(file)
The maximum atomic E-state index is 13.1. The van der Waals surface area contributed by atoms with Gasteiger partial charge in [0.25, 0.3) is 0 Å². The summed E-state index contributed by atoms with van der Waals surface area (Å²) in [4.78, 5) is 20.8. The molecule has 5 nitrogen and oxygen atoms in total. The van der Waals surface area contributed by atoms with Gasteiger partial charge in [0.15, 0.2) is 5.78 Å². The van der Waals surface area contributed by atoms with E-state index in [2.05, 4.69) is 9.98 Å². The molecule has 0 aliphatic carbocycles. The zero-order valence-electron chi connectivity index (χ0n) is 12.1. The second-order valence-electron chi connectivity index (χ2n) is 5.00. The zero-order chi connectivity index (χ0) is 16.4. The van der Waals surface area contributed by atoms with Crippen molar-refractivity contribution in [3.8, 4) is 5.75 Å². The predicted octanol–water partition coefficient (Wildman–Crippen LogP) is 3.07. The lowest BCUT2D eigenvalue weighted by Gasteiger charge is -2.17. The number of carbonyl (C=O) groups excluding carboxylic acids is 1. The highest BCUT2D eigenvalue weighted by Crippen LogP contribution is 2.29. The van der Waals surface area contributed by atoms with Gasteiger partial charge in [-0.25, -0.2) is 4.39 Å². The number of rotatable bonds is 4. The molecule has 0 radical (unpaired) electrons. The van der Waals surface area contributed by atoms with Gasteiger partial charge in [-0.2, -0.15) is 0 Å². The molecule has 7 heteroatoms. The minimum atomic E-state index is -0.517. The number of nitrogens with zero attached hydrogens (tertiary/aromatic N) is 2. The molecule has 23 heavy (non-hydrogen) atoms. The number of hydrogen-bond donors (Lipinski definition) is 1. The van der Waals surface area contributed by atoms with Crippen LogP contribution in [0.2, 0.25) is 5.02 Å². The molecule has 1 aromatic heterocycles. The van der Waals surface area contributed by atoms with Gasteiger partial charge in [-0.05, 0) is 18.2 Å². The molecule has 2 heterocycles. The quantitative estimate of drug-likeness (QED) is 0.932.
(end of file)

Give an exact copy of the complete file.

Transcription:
The maximum atomic E-state index is 13.1. The van der Waals surface area contributed by atoms with Gasteiger partial charge in [0.25, 0.3) is 0 Å². The summed E-state index contributed by atoms with van der Waals surface area (Å²) in [4.78, 5) is 20.8. The molecule has 5 nitrogen and oxygen atoms in total. The van der Waals surface area contributed by atoms with Gasteiger partial charge in [0.15, 0.2) is 5.78 Å². The van der Waals surface area contributed by atoms with E-state index in [2.05, 4.69) is 9.98 Å². The molecule has 0 aliphatic carbocycles. The zero-order valence-electron chi connectivity index (χ0n) is 12.1. The second-order valence-electron chi connectivity index (χ2n) is 5.00. The zero-order chi connectivity index (χ0) is 16.4. The van der Waals surface area contributed by atoms with Crippen molar-refractivity contribution in [3.8, 4) is 5.75 Å². The predicted octanol–water partition coefficient (Wildman–Crippen LogP) is 3.07. The lowest BCUT2D eigenvalue weighted by Gasteiger charge is -2.17. The number of carbonyl (C=O) groups excluding carboxylic acids is 1. The highest BCUT2D eigenvalue weighted by Crippen LogP contribution is 2.29. The van der Waals surface area contributed by atoms with Gasteiger partial charge in [-0.25, -0.2) is 4.39 Å². The number of rotatable bonds is 4. The molecule has 0 radical (unpaired) electrons. The van der Waals surface area contributed by atoms with Gasteiger partial charge in [-0.2, -0.15) is 0 Å². The molecule has 7 heteroatoms. The minimum atomic E-state index is -0.517. The number of nitrogens with zero attached hydrogens (tertiary/aromatic N) is 2. The molecule has 23 heavy (non-hydrogen) atoms. The number of hydrogen-bond donors (Lipinski definition) is 1. The van der Waals surface area contributed by atoms with Crippen LogP contribution in [0.2, 0.25) is 5.02 Å². The molecule has 1 aromatic heterocycles. The van der Waals surface area contributed by atoms with Gasteiger partial charge in [-0.05, 0) is 18.2 Å². The molecule has 2 heterocycles. The quantitative estimate of drug-likeness (QED) is 0.932.